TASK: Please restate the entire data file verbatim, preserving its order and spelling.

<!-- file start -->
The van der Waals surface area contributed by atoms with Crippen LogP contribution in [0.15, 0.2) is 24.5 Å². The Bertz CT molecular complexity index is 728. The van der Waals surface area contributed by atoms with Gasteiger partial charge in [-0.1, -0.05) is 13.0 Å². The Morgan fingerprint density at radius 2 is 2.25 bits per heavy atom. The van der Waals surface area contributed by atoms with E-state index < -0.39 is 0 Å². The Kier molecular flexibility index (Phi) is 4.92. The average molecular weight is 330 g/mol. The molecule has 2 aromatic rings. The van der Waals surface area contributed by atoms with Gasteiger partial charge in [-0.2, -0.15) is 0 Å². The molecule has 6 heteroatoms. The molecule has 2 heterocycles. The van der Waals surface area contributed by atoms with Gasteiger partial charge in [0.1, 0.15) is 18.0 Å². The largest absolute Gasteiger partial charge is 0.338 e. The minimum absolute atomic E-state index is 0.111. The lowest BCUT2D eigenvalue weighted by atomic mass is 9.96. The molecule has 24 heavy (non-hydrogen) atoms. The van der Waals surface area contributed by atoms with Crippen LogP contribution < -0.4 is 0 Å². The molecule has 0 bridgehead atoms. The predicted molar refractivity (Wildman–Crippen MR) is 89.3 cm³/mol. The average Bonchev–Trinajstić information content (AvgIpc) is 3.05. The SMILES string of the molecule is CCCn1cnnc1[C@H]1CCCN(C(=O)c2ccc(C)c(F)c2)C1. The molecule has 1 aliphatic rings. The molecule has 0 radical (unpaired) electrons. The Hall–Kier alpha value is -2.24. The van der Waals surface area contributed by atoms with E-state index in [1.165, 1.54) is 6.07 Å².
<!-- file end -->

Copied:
The van der Waals surface area contributed by atoms with Crippen LogP contribution in [0.15, 0.2) is 24.5 Å². The Bertz CT molecular complexity index is 728. The van der Waals surface area contributed by atoms with Gasteiger partial charge in [-0.1, -0.05) is 13.0 Å². The Morgan fingerprint density at radius 2 is 2.25 bits per heavy atom. The van der Waals surface area contributed by atoms with E-state index < -0.39 is 0 Å². The Kier molecular flexibility index (Phi) is 4.92. The average molecular weight is 330 g/mol. The molecule has 2 aromatic rings. The van der Waals surface area contributed by atoms with Gasteiger partial charge in [-0.2, -0.15) is 0 Å². The molecule has 6 heteroatoms. The molecule has 2 heterocycles. The van der Waals surface area contributed by atoms with Gasteiger partial charge in [0.1, 0.15) is 18.0 Å². The largest absolute Gasteiger partial charge is 0.338 e. The minimum absolute atomic E-state index is 0.111. The lowest BCUT2D eigenvalue weighted by atomic mass is 9.96. The molecule has 24 heavy (non-hydrogen) atoms. The van der Waals surface area contributed by atoms with Crippen LogP contribution < -0.4 is 0 Å². The molecule has 0 bridgehead atoms. The predicted molar refractivity (Wildman–Crippen MR) is 89.3 cm³/mol. The average Bonchev–Trinajstić information content (AvgIpc) is 3.05. The SMILES string of the molecule is CCCn1cnnc1[C@H]1CCCN(C(=O)c2ccc(C)c(F)c2)C1. The molecule has 1 aliphatic rings. The molecule has 0 radical (unpaired) electrons. The Hall–Kier alpha value is -2.24. The van der Waals surface area contributed by atoms with E-state index in [1.165, 1.54) is 6.07 Å².